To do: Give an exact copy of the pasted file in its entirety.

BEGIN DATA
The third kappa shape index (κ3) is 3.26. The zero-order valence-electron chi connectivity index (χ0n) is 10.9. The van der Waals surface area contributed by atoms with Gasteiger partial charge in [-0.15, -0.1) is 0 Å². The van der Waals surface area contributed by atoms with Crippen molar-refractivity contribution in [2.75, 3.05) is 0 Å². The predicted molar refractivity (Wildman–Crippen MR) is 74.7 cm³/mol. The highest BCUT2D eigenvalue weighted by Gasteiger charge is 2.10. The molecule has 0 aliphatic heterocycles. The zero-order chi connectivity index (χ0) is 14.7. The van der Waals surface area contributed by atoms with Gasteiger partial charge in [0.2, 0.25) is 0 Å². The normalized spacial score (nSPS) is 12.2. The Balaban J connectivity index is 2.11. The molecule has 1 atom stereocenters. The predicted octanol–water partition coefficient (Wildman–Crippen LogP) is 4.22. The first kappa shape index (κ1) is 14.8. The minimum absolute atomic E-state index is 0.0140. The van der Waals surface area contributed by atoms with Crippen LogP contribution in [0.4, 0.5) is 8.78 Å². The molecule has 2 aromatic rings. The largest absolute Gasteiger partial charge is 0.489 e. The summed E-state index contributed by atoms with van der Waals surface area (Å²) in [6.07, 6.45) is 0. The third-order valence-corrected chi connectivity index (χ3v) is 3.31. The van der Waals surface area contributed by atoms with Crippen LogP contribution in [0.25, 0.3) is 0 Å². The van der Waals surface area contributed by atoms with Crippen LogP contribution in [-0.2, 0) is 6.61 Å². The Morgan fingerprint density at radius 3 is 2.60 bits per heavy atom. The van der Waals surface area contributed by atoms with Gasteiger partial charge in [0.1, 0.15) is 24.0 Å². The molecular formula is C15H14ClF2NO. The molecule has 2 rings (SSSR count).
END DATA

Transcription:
The third kappa shape index (κ3) is 3.26. The zero-order valence-electron chi connectivity index (χ0n) is 10.9. The van der Waals surface area contributed by atoms with Gasteiger partial charge in [-0.15, -0.1) is 0 Å². The van der Waals surface area contributed by atoms with Crippen molar-refractivity contribution in [2.75, 3.05) is 0 Å². The predicted molar refractivity (Wildman–Crippen MR) is 74.7 cm³/mol. The highest BCUT2D eigenvalue weighted by Gasteiger charge is 2.10. The molecule has 0 aliphatic heterocycles. The zero-order chi connectivity index (χ0) is 14.7. The van der Waals surface area contributed by atoms with Gasteiger partial charge in [0.2, 0.25) is 0 Å². The normalized spacial score (nSPS) is 12.2. The Balaban J connectivity index is 2.11. The molecule has 1 atom stereocenters. The predicted octanol–water partition coefficient (Wildman–Crippen LogP) is 4.22. The first kappa shape index (κ1) is 14.8. The minimum absolute atomic E-state index is 0.0140. The van der Waals surface area contributed by atoms with Crippen LogP contribution in [0.4, 0.5) is 8.78 Å². The molecule has 2 aromatic rings. The largest absolute Gasteiger partial charge is 0.489 e. The summed E-state index contributed by atoms with van der Waals surface area (Å²) in [6.07, 6.45) is 0. The third-order valence-corrected chi connectivity index (χ3v) is 3.31. The van der Waals surface area contributed by atoms with Crippen LogP contribution in [0.25, 0.3) is 0 Å². The van der Waals surface area contributed by atoms with Crippen LogP contribution in [-0.2, 0) is 6.61 Å². The Morgan fingerprint density at radius 3 is 2.60 bits per heavy atom. The van der Waals surface area contributed by atoms with Gasteiger partial charge in [0.1, 0.15) is 24.0 Å². The molecular formula is C15H14ClF2NO. The molecule has 2 rings (SSSR count).